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Print 40 comment(s) - last by Ringold.. on Jul 15 at 2:56 PM

AMD struggles in a number of markets

In the graphics world, Advanced Micro Devices (AMD) has managed a surprising turnaround with the release of its 4000 series of graphics cards, which dollar-for-dollar outperform NVIDIA's offerings. If early reviews are to be believed, AMD will soon negate the last victory that NVIDIA could claim -- highest performance, regardless of price -- with the release of the 4870 X2, which trounced NVIDIA's high-end 280 cards in early testing.

Despite this success and boosted sales, AMD is still struggling heavily financially. The acquisition of ATI, while finally becoming a success, was a costly one. This is reflected in its predictions for its second quarter financial results, which will be announced July 17. AMD is expected to take over $900M USD in charges to cover its deep debt.

The discovery came from an AMD filing with the U.S. Securities and Exchange Commission (SEC). Leading a variety of charges will be the big one -- an $880M USD related to the Consumer Electronics division of ATI. AMD complains that the division's handheld and TV units are performing very poorly.

It appears that ATI may be planning to spin off or sell its struggling Consumer Electronics division in response. The consumer electronics division makes the graphics chips for the Wii and formerly made chips for Microsoft's defunct HD DVD expansion.

Another $32M USD writedown will be taken based on the layoffs announced earlier in the year, to cover various severance packages and other expenses. AMD had announced plans to cut 10 percent of its workforce earlier this year, or about 1,650 employees. The cuts will target underperforming divisions to try to return them to profitability.

Finally, AMD is taking an additional $36M USD writedown based on various other investments, including its investment in Spansion, a flash memory company which AMD jointly co-owns with Fujitsu and private investors.

AMD hopes to control some of the costs by selling off some 200-millimeter wafer equipment from its fabs. The equipment is expected to total $190M USD. It is unclear, however, exactly what AMD plans to do with the fabs in question. It may elect to close them or try to develop more partnerships under its "asset smart" strategy.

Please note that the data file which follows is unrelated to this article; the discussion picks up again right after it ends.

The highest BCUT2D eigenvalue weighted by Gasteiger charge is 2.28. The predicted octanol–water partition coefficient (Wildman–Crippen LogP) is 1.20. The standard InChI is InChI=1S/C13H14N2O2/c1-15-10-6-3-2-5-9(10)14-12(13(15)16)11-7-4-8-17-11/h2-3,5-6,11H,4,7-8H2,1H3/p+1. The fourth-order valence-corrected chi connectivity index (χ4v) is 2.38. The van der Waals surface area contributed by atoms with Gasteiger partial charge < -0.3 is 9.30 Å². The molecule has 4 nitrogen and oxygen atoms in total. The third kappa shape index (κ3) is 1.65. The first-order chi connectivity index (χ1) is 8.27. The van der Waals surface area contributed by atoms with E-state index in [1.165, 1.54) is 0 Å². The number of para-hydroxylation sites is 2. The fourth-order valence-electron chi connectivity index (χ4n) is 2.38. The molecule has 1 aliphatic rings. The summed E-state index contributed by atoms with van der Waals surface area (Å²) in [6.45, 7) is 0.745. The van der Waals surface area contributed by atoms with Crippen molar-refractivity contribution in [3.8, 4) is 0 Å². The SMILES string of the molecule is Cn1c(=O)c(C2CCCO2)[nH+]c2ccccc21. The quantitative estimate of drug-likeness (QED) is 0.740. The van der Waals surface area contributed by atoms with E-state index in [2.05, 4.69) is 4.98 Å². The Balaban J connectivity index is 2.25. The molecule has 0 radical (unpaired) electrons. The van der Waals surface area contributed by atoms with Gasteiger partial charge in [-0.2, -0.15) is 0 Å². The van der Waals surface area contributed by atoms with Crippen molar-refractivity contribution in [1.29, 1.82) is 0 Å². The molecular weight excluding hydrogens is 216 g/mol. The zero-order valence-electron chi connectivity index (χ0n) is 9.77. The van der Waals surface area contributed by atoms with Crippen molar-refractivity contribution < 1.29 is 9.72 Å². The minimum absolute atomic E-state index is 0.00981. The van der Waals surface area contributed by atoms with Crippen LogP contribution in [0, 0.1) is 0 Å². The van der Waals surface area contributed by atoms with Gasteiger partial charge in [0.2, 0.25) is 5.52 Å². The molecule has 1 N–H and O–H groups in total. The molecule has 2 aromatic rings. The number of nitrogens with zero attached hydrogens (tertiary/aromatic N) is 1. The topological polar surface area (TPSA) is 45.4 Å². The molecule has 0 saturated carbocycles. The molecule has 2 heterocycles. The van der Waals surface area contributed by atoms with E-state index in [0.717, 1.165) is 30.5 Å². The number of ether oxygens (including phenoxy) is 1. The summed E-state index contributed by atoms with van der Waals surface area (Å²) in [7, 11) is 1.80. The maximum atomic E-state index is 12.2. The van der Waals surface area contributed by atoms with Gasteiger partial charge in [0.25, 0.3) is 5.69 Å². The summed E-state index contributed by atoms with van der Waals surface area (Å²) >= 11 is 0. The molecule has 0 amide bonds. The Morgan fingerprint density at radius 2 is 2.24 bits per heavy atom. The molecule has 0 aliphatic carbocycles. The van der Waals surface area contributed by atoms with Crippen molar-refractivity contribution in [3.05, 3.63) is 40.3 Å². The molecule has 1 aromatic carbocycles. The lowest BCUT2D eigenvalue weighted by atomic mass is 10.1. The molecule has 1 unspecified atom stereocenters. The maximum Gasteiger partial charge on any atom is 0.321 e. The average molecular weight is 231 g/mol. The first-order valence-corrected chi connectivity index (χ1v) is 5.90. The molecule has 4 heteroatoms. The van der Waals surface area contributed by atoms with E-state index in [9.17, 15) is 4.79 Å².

Ross Seymore, an analyst with Deutsche Bank, said the numbers were noteworthy of some broader issues with AMD, but not game-changing by themselves. He stated, "AMD is taking several one-time charges, but we believe they do little to change the fundamentals of the company. AMD will take an additional $880 million impairment charge related to the ATI acquisition. This brings the total impairment charges related to ATI to approximately $2.2 billion or more than 40 percent of the original $5.4 billion acquisition price."

AMD is hard at work secretively designing a dual CPU/GPU, which it currently dubs "Accelerated Computing", its eventual goal in acquiring ATI. However the cost of developing this future-looking offering has been large, as the acquisition cost $5.4B USD at a time when AMD was already struggling financially.

It is the hope of AMD that its upcoming 45-nm processor, Shanghai, and its newly released Puma mobile platform for laptops will help return it to profitability. Meanwhile it will try to make its operations leaner by cutting jobs, taking writedowns, and possibly ditching its struggling consumer electronics division.



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How long can it last?
By porkpie on 7/14/2008 10:28:31 AM , Rating: 2
AMD has been losing money as long as I can remember. I love to root for an underdog, but I really don't see how long this can last.




RE: How long can it last?
By jamesbond007 on 7/14/2008 10:54:11 AM , Rating: 3
I also love rooting for the underdog. In fact, this news almost makes me feel bad about buying a Core 2 Quad instead of an AMD Phenom. However, I can't forget that I'm a consumer and my instincts tell me to buy the product where I get the most for the least amount of money.

I hope that AMD + ATi stays intact for the sole reason of competition and pushing each other (AMD + Intel and ATi + nVIDIA) so that we always have a plethora of choices available. I don't think that the success of the new ATi chips could have come at a better (or more needed) time for AMD and ATi conglomerate. Hopefully the success of this series will bring the much-needed revenue for the underdog to keep them going.


RE: How long can it last?
By Mitch101 on 7/14/2008 11:39:27 AM , Rating: 2
Same here I went with an E8400 for my last rig after about 3 Athlons and Athlon X2's. But Luckily for AMD they bought ATI to which are my last 2 graphics cards.

Boy talk about being so close AMD's Mobo's are top notch, their GPU's are top notch but their CPU's while priced very competitive don't overclock like Intel's.

I think AMD needs to go all out like NVIDIA is with CUDA to gain some lost ground. Leverage some apps using the GPU making the 780g and its soon to launch replacement making the AMD combo's look a little better.

If AMD cant compete in the CPU area for a while then leverage the GPU in more applications so they can compete to a degree. One could still use an ATI graphics card with and Intel CPU but it would make AMD motherboards with onboard graphics leveraging the GPU in application take back some ground. I am certainly looking at the 780g or its replacement for a HTPC. Would be good to see them leverage the GPU a little more.


RE: How long can it last?
By Some1ne on 7/14/2008 3:47:49 PM , Rating: 2
quote:
I also love rooting for the underdog.